Unleashing the Potential of Chinese American Churches

I’m sincerely grateful for the invitation to speak at the CMC West Coast event this weekend in San Diego. It’s the 2nd time the organizers have hosted this bilingual Chinese Missions Convention. And I’ve got 2 occasions for which I’m invited to speak. One is a 75-minute workshop titled “How the Church can be Unleashed for the Next Generation” in the track “Unlocking the Potential of the North American Immigrant Church“. The other is a panel discussion during an evening plenary session (01/01/15) about this topic:

“What is holding back the Asian American church from doing the work of God?”

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Here is a very rough draft of my opening remarks that I’ll have 10 minutes to share before the panel opens up for lively discussions. I wanted to get some of my thoughts written down and invite your honest feedback.

Whoa. First, I have to say that this is one very difficult question and a very big question. Notice that the question has an embedded assumption that the Asian American church is being held back from doing the work of God. One way to address this is to challenge the question itself; but for the sake of discussion, let’s assume it’s true, what then can we say?

Here’s my dilemma. I want to be a gracious guest and not come across negative in my response and point out problems. But maybe that can’t be helped with the question being posed that way. I do recognize the importance of the Chinese and Asian cultural values for harmony, respecting elders, submitting to authority, reverence for traditions, filial piety, saving face, status quo, family honor, to name few.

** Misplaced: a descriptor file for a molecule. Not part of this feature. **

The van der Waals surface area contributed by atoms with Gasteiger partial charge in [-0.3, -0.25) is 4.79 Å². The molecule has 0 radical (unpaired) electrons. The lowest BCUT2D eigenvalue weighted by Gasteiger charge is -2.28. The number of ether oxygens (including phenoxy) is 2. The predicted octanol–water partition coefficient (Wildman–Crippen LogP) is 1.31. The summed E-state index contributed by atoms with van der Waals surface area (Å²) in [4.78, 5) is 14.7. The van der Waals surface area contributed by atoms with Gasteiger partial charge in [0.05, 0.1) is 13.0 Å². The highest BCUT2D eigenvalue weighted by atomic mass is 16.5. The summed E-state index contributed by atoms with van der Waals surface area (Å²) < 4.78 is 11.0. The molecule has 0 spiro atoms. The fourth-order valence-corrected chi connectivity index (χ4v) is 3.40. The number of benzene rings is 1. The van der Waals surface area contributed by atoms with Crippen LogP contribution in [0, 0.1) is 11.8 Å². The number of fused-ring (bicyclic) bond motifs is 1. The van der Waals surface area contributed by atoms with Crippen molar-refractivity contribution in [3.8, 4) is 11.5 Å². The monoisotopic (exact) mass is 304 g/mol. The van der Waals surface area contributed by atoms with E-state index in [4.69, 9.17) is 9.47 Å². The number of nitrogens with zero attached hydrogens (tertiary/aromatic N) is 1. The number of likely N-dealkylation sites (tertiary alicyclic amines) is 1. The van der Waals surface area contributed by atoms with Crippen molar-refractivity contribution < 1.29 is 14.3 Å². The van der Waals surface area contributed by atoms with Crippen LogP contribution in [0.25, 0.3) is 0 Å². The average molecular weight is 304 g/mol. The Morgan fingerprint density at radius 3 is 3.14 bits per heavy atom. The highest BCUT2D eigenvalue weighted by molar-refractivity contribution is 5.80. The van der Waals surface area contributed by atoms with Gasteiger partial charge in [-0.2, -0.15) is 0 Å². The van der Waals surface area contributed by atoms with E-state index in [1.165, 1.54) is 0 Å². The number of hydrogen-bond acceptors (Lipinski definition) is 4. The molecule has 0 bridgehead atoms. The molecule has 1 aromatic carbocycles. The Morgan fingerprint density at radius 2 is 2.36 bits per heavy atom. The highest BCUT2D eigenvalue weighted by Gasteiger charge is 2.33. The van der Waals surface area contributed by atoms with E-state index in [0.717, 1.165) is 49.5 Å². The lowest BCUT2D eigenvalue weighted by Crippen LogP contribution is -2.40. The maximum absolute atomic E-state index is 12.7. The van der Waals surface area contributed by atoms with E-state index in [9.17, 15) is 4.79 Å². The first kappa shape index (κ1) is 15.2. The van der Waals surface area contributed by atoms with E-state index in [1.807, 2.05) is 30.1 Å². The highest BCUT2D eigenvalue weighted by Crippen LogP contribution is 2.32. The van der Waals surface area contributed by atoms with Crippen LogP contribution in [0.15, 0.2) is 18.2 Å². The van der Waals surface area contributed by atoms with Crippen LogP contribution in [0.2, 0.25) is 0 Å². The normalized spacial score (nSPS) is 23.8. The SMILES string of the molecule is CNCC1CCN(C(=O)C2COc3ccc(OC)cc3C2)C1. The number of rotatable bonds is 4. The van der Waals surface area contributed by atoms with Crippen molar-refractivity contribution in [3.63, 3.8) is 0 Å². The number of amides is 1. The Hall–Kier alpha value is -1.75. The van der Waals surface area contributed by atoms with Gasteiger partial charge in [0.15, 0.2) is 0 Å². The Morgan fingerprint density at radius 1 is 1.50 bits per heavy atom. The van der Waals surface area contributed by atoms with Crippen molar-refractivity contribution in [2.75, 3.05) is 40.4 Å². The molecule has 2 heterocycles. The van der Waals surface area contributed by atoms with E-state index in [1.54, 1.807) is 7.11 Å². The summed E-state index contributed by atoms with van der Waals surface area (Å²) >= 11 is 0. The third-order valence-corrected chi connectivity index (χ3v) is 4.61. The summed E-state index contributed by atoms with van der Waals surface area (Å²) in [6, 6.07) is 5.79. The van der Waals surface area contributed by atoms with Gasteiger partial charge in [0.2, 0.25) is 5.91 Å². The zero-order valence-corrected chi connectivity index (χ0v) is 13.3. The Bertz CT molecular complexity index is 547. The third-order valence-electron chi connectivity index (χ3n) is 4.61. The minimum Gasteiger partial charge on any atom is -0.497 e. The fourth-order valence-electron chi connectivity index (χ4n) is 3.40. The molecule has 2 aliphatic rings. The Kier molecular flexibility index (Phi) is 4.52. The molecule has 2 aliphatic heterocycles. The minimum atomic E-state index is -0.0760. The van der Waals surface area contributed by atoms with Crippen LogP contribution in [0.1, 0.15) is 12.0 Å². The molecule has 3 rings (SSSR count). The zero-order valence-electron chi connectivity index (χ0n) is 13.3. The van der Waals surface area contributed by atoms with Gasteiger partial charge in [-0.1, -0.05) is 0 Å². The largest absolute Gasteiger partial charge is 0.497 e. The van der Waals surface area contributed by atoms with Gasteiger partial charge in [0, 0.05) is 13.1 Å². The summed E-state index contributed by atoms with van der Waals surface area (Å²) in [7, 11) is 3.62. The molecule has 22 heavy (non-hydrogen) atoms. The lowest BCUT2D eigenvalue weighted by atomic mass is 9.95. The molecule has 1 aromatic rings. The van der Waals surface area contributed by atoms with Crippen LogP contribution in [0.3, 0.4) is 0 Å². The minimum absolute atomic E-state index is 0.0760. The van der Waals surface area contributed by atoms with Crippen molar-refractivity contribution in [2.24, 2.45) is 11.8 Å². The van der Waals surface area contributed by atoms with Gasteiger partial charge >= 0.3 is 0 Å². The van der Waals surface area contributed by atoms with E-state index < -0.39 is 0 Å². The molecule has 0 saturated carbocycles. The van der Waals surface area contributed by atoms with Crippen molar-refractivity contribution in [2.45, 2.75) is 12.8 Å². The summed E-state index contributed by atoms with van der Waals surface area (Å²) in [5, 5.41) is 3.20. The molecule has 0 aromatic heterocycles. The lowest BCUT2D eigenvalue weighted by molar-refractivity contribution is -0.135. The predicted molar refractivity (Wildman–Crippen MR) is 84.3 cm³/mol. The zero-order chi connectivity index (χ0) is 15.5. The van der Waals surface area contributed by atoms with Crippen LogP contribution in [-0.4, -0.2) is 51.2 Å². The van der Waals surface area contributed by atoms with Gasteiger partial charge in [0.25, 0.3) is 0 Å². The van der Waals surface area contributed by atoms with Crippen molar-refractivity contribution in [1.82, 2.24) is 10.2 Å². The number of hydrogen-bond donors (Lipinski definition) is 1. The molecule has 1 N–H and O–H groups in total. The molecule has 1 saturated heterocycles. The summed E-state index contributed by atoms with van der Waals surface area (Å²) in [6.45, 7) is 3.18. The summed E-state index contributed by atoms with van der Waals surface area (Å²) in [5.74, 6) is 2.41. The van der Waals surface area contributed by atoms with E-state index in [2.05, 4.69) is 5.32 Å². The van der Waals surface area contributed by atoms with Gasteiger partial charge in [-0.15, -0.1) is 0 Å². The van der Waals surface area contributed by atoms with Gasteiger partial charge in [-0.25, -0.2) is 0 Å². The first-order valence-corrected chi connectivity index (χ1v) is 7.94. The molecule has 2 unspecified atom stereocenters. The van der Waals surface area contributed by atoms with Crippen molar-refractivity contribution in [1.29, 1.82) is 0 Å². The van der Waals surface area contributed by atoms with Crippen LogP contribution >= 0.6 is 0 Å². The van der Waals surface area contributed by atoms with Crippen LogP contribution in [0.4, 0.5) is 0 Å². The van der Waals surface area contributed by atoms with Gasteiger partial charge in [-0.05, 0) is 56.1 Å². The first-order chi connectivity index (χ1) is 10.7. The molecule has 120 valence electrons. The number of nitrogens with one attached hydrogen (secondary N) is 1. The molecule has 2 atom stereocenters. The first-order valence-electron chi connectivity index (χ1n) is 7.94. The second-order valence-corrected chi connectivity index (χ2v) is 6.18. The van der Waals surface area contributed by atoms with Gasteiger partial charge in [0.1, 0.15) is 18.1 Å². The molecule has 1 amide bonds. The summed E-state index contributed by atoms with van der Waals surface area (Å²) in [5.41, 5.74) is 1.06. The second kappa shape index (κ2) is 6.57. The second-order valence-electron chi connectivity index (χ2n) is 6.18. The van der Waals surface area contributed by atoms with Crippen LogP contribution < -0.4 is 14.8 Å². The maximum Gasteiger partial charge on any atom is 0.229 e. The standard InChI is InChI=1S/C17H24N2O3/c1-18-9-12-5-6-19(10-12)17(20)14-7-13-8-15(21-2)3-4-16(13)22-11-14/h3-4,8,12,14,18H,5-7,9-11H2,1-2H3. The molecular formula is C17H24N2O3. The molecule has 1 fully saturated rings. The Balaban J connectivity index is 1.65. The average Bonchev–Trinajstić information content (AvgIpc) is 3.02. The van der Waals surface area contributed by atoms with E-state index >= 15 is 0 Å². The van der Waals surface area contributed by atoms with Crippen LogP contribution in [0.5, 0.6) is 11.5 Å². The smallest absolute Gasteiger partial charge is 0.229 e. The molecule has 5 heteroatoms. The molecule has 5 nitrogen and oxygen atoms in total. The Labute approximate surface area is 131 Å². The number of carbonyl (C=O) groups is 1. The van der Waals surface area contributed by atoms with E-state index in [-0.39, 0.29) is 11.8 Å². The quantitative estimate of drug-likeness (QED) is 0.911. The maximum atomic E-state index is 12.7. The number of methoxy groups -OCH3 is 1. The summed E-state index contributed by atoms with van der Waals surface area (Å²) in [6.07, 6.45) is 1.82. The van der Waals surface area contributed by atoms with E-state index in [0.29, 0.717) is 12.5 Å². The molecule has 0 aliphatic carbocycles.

Let me try to do this. Allow me to share my remarks humbly. And I hope you will receive them as constructive and not critical.

First, let’s review some history. The Chinese and Asian immigrant story is one of significant hardship and sacrifice. The Chinese churches in America and missions efforts around the world have been quite an accomplishment for decades and that can be remembered and honored. The heartfelt desire of immigrant parents to sacrifice greatly for their children, so that they might have a better life, more opportunities for success, get the best education at the best schools, and bring honor and prosperity to the family too.

The Chinese church on the whole has actively and faithfully ministered to many immigrant families and helped them to adjust to living in a new world. Some have even found saving faith in Jesus Christ. The Chinese church on the whole has been diligent on evangelism and missions. Many are faithful in holding evangelistic meetings and missions conferences, even for decades.

What if all that zeal and devotion went into making the best Chinese churches? What would that look like? There is so much more to the work of God. We have so many opportunities and so much potential.